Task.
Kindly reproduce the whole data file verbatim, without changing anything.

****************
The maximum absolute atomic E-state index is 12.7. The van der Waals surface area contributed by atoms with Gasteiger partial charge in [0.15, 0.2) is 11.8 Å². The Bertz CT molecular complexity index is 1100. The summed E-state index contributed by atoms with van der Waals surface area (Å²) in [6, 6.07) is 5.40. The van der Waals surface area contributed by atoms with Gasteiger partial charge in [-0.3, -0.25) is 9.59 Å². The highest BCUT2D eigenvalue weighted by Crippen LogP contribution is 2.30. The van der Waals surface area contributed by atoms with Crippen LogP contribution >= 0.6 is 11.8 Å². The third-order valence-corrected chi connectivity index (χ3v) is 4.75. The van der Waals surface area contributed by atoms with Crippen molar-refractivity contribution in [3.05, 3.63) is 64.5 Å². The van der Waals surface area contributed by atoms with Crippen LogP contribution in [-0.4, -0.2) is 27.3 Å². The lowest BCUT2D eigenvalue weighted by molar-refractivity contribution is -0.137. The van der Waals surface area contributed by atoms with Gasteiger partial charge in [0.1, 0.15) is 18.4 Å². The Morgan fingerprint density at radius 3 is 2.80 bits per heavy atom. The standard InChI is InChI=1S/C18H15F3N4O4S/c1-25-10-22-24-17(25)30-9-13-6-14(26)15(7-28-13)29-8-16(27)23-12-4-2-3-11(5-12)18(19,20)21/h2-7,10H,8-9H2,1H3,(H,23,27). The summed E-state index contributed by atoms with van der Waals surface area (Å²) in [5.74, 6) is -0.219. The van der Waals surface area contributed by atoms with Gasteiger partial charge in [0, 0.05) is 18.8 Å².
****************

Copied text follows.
The maximum absolute atomic E-state index is 12.7. The van der Waals surface area contributed by atoms with Gasteiger partial charge in [0.15, 0.2) is 11.8 Å². The Bertz CT molecular complexity index is 1100. The summed E-state index contributed by atoms with van der Waals surface area (Å²) in [6, 6.07) is 5.40. The van der Waals surface area contributed by atoms with Gasteiger partial charge in [-0.3, -0.25) is 9.59 Å². The highest BCUT2D eigenvalue weighted by Crippen LogP contribution is 2.30. The van der Waals surface area contributed by atoms with Crippen LogP contribution >= 0.6 is 11.8 Å². The third-order valence-corrected chi connectivity index (χ3v) is 4.75. The van der Waals surface area contributed by atoms with Crippen molar-refractivity contribution in [3.05, 3.63) is 64.5 Å². The van der Waals surface area contributed by atoms with Crippen LogP contribution in [-0.4, -0.2) is 27.3 Å². The lowest BCUT2D eigenvalue weighted by molar-refractivity contribution is -0.137. The van der Waals surface area contributed by atoms with Gasteiger partial charge in [0.1, 0.15) is 18.4 Å². The Morgan fingerprint density at radius 3 is 2.80 bits per heavy atom. The standard InChI is InChI=1S/C18H15F3N4O4S/c1-25-10-22-24-17(25)30-9-13-6-14(26)15(7-28-13)29-8-16(27)23-12-4-2-3-11(5-12)18(19,20)21/h2-7,10H,8-9H2,1H3,(H,23,27). The summed E-state index contributed by atoms with van der Waals surface area (Å²) in [5.74, 6) is -0.219. The van der Waals surface area contributed by atoms with Gasteiger partial charge in [0, 0.05) is 18.8 Å².